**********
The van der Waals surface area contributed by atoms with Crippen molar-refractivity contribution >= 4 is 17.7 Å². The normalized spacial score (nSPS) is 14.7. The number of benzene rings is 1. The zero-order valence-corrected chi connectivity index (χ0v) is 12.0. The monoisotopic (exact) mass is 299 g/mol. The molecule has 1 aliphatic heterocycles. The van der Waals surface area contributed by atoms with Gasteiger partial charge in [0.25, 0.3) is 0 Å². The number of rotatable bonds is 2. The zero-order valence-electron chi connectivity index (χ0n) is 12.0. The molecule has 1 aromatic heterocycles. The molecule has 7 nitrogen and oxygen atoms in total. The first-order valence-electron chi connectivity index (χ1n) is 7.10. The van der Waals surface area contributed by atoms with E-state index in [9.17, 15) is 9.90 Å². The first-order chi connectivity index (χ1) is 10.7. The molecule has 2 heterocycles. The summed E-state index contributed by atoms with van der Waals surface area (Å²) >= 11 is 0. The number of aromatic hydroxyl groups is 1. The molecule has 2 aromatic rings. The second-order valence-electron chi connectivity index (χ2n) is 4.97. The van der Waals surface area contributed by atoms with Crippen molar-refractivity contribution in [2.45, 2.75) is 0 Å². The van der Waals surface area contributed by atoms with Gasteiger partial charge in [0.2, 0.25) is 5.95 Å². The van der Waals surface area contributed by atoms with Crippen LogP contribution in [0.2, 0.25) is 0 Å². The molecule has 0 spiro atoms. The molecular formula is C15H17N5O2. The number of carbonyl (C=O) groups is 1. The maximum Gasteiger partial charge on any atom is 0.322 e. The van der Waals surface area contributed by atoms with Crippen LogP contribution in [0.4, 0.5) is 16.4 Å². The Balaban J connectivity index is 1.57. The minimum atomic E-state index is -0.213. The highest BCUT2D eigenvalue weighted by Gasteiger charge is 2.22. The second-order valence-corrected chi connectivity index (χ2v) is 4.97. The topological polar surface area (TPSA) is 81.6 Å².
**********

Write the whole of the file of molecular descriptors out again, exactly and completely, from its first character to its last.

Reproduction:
The van der Waals surface area contributed by atoms with Crippen molar-refractivity contribution >= 4 is 17.7 Å². The normalized spacial score (nSPS) is 14.7. The number of benzene rings is 1. The zero-order valence-corrected chi connectivity index (χ0v) is 12.0. The monoisotopic (exact) mass is 299 g/mol. The molecule has 1 aliphatic heterocycles. The van der Waals surface area contributed by atoms with Gasteiger partial charge in [0.25, 0.3) is 0 Å². The number of rotatable bonds is 2. The zero-order valence-electron chi connectivity index (χ0n) is 12.0. The molecule has 1 aromatic heterocycles. The molecule has 7 nitrogen and oxygen atoms in total. The first-order valence-electron chi connectivity index (χ1n) is 7.10. The van der Waals surface area contributed by atoms with E-state index in [9.17, 15) is 9.90 Å². The first-order chi connectivity index (χ1) is 10.7. The molecule has 2 heterocycles. The summed E-state index contributed by atoms with van der Waals surface area (Å²) >= 11 is 0. The number of aromatic hydroxyl groups is 1. The molecule has 2 aromatic rings. The second-order valence-electron chi connectivity index (χ2n) is 4.97. The van der Waals surface area contributed by atoms with Crippen molar-refractivity contribution in [2.45, 2.75) is 0 Å². The van der Waals surface area contributed by atoms with Gasteiger partial charge in [0.2, 0.25) is 5.95 Å². The van der Waals surface area contributed by atoms with Crippen LogP contribution in [0.2, 0.25) is 0 Å². The molecule has 0 spiro atoms. The molecular formula is C15H17N5O2. The number of carbonyl (C=O) groups is 1. The maximum Gasteiger partial charge on any atom is 0.322 e. The van der Waals surface area contributed by atoms with Crippen LogP contribution in [0.4, 0.5) is 16.4 Å². The Balaban J connectivity index is 1.57. The minimum atomic E-state index is -0.213. The highest BCUT2D eigenvalue weighted by Gasteiger charge is 2.22. The second-order valence-corrected chi connectivity index (χ2v) is 4.97. The topological polar surface area (TPSA) is 81.6 Å².